Sole Meuniere

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Sole meuniere is a classic French dish, likely made popular in the US by Julia Child.  It's fairly simple and straightforward in its preparation, but like so many simple dishes, the whole is greater than the sum of its parts.  It's just good.  I had a recipe bookmarked in the April 2010 issue of Bon Appetit and when I found sole on a trip to Trader Joes, I grabbed it, knowing exactly what I'd be doing with it, and was glad that I'd be crossing off another recipe on my ever-growing list of recipes to try.  Please tell me I'm not the only one who does that- saves recipes seen in magazines, cookbooks, on tv, or the internet for years.  We should have a contest for how long we've saved a recipe before making it!  Winner makes the recipe?

Anyway, the recipe comes from Molly Wizenberg, who writes the blog Orangette and was a columnist at one point for Bon Appetit.  It's a definite winner, and it's another one of those "kitchen cred" recipes, where when you make it, you'll feel for a minute like a kitchen whiz and that you're really eating something that came from a restaurant that has white tablecloths and linen napkins, with prices that don't end in decimals and usually are reserved for special occasions.  Molly Wizenberg writes about how her father would often exclaim that they ate better at home than most people do in a restaurant.  Make sole meuniere and serve it with a simply dressed salad and maybe some roasted potatoes, and you might feel that way too.

Sole Meuniere
from Molly Wizenberg via Bon Appetit
serves 2


1/2 cup all purpose flour
4 sole fillets (each about 3 to 4 ounces)
Coarse kosher salt
Freshly ground black pepper
2 tablespoons vegetable oil or canola oil
2 tablespoons (1/4 stick) unsalted butter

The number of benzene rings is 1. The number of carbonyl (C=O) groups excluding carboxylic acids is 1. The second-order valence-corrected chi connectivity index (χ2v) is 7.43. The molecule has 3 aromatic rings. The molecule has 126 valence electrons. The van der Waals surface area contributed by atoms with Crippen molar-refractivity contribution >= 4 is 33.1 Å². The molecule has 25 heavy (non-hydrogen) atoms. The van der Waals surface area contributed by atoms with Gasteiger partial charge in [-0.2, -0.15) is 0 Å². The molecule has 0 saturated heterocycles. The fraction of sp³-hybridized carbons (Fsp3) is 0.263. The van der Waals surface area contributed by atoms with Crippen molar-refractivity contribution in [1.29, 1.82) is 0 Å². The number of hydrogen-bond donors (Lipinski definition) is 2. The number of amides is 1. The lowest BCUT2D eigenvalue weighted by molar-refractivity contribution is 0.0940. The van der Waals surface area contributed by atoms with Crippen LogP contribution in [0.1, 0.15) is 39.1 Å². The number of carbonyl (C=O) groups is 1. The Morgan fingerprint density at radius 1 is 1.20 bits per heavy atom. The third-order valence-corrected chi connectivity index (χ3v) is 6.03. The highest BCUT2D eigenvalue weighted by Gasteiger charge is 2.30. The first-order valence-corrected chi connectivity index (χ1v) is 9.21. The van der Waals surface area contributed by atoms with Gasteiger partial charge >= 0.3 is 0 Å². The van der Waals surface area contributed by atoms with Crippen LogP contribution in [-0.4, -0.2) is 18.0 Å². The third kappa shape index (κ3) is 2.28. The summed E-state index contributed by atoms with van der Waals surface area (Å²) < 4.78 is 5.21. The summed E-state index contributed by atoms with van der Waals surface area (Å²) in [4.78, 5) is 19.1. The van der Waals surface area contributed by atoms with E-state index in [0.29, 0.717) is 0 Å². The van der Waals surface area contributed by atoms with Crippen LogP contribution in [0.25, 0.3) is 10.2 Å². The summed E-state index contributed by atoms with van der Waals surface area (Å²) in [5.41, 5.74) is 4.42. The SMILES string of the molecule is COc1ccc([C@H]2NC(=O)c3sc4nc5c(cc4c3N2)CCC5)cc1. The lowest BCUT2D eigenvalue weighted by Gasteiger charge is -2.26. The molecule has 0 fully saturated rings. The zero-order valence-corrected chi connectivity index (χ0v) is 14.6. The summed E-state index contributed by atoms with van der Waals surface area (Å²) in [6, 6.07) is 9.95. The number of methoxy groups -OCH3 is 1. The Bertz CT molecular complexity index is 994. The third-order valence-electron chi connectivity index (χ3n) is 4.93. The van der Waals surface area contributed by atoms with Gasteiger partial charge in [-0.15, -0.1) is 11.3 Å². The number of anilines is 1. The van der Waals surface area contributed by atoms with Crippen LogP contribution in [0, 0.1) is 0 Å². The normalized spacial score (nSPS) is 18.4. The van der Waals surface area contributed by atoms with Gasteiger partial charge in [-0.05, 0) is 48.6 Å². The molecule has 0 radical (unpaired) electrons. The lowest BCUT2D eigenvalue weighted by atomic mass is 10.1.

1/4 cup (1/2 stick) unsalted butter, cut into 4 pieces
2 tablespoons chopped fresh Italian parsley
1 tablespoon fresh lemon juice

Lemon wedges

For fish:

Place flour in pie dish. Rinse fish; pat with paper towels. Sprinkle both sides of fish with coarse salt and freshly ground pepper. Dredge fish on both sides with flour; shake off excess. Place on platter.
Heat oil in large skillet over medium-high heat until oil is hot and shimmers. Add butter; quickly swirl skillet to coat. When foam subsides, add fish and cook until golden on bottom, 2 to 3 minutes. Carefully turn fish over and cook until opaque in center and golden on bottom, 1 to 2 minutes. Divide fish between 2 warmed plates; tent with foil. Pour off drippings from skillet; wipe with paper towels.

For sauce:

Place skillet over medium-high heat. Add butter; cook until golden, 1 to 2 minutes. Remove from heat; stir in parsley and lemon juice (sauce may sputter). Spoon sauce over fish. Serve with lemon wedges.


  • While it is a white fleshed fish that is inherently lean, this is not the absolute healthiest preparation, but don't let that deter you.  
  • I didn't use parsley.  I don't actually like the taste.  Mine is not garnished.  There goes the kitchen cred.
  • Molly Wizenberg cautions you to have everything ready, because in less than a minute, your fish can become too browned or your butter can become burned rather than browned.  I followed her advice and it seemed to go well.  
  • While I did reheat this with some success and good taste, this is a dish that is best right after it's made.

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